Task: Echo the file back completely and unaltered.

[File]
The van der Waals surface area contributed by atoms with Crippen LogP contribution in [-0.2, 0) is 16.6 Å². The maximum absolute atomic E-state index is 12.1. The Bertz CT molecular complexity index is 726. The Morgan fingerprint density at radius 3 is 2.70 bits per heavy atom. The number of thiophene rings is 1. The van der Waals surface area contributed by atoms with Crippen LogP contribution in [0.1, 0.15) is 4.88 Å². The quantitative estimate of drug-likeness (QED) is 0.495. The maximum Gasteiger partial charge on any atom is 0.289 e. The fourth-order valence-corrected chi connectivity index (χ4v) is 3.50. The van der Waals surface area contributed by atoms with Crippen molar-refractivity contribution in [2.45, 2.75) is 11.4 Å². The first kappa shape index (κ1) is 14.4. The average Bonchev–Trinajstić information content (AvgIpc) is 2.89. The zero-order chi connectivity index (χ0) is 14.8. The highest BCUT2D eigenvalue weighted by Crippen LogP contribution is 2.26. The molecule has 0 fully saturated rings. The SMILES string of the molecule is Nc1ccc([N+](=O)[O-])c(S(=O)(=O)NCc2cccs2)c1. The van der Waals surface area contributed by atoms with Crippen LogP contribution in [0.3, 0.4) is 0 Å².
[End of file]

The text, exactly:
The van der Waals surface area contributed by atoms with Crippen LogP contribution in [-0.2, 0) is 16.6 Å². The maximum absolute atomic E-state index is 12.1. The Bertz CT molecular complexity index is 726. The Morgan fingerprint density at radius 3 is 2.70 bits per heavy atom. The number of thiophene rings is 1. The van der Waals surface area contributed by atoms with Crippen LogP contribution in [0.1, 0.15) is 4.88 Å². The quantitative estimate of drug-likeness (QED) is 0.495. The maximum Gasteiger partial charge on any atom is 0.289 e. The fourth-order valence-corrected chi connectivity index (χ4v) is 3.50. The van der Waals surface area contributed by atoms with Crippen molar-refractivity contribution in [2.45, 2.75) is 11.4 Å². The first kappa shape index (κ1) is 14.4. The average Bonchev–Trinajstić information content (AvgIpc) is 2.89. The zero-order chi connectivity index (χ0) is 14.8. The highest BCUT2D eigenvalue weighted by Crippen LogP contribution is 2.26. The molecule has 0 fully saturated rings. The SMILES string of the molecule is Nc1ccc([N+](=O)[O-])c(S(=O)(=O)NCc2cccs2)c1. The van der Waals surface area contributed by atoms with Crippen LogP contribution in [0.3, 0.4) is 0 Å².